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An Update on Ukraine
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An Update on Ukraine

Fighting continues in Bakhmut as Ukrainian forces prepare for a possible spring counteroffensive.

Happy Friday! An Australian man is facing charges for allegedly “kidnapping” a platypus from a local waterway, wrapping it in a towel, and introducing it to commuters—a tragic case of show-and-tell gone wrong.

And on a completely unrelated note, Happy Easter to all those celebrating this weekend. He is risen!

Quick Hits: Today’s Top Stories

  • Israel launched airstrikes at targets in Gaza and Lebanon early Friday morning after about 35 rockets were fired from Lebanon into northern Israel Thursday afternoon. The cross-border fighting marked the most significant escalation in hostilities between the two countries since the 2006 war. A spokesman for the Israeli military said Hamas was behind the attacks from Lebanon, though no group claimed responsibility.
  • Azerbaijani security forces arrested six people accused of planning an Iranian-backed coup to oust Baku’s secular government and replace it with an Islamic, pro-Iran regime. In a separate announcement, the Azerbaijani government said it had expelled four Iranian embassy employees from the country for actions “incompatible with diplomatic status.” Tensions between Iran and Azerbaijan, which share a border, have heightened over Azerbaijan’s relations with Israel and its ongoing conflict with Armenia.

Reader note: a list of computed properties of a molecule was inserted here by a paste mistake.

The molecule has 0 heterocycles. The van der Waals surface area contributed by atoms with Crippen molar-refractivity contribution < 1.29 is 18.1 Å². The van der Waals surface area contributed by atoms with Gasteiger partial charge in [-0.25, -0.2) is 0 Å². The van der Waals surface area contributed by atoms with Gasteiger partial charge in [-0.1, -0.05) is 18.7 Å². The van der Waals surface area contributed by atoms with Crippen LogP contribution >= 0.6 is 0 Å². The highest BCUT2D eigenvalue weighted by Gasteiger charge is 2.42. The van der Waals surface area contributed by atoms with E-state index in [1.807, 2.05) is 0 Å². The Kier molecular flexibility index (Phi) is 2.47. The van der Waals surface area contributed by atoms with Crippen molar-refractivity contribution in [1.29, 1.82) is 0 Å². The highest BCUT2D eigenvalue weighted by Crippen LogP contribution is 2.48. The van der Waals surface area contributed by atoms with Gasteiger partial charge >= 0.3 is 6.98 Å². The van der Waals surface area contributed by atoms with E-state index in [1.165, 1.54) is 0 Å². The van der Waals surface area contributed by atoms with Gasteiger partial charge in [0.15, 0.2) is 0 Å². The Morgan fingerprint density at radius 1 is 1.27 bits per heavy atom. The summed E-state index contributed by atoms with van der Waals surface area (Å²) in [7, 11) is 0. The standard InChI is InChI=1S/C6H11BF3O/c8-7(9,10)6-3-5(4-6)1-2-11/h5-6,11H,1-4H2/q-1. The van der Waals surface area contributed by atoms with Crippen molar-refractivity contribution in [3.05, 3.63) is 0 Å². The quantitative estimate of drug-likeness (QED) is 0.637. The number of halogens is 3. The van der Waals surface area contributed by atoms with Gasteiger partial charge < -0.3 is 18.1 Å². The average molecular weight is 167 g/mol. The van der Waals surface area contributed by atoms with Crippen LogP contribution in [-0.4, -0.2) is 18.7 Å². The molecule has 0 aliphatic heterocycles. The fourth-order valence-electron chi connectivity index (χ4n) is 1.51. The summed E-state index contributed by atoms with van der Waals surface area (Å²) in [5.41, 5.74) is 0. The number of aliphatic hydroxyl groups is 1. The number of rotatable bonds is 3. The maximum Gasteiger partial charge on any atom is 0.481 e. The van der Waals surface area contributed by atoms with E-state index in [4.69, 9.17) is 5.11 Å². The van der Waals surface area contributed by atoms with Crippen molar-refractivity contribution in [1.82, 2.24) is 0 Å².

• The National Security Council on Thursday released the Biden administration’s 12-page assessment of the August 2021 withdrawal of U.S. troops from Afghanistan, acknowledging the administration should have warned Americans and Afghan partners earlier about the risk of the Afghan government’s collapse. Culled from several government agency reviews, the document also faults the Trump administration for negotiating with the Taliban to the exclusion of the Afghan government in 2020 and poor withdrawal planning.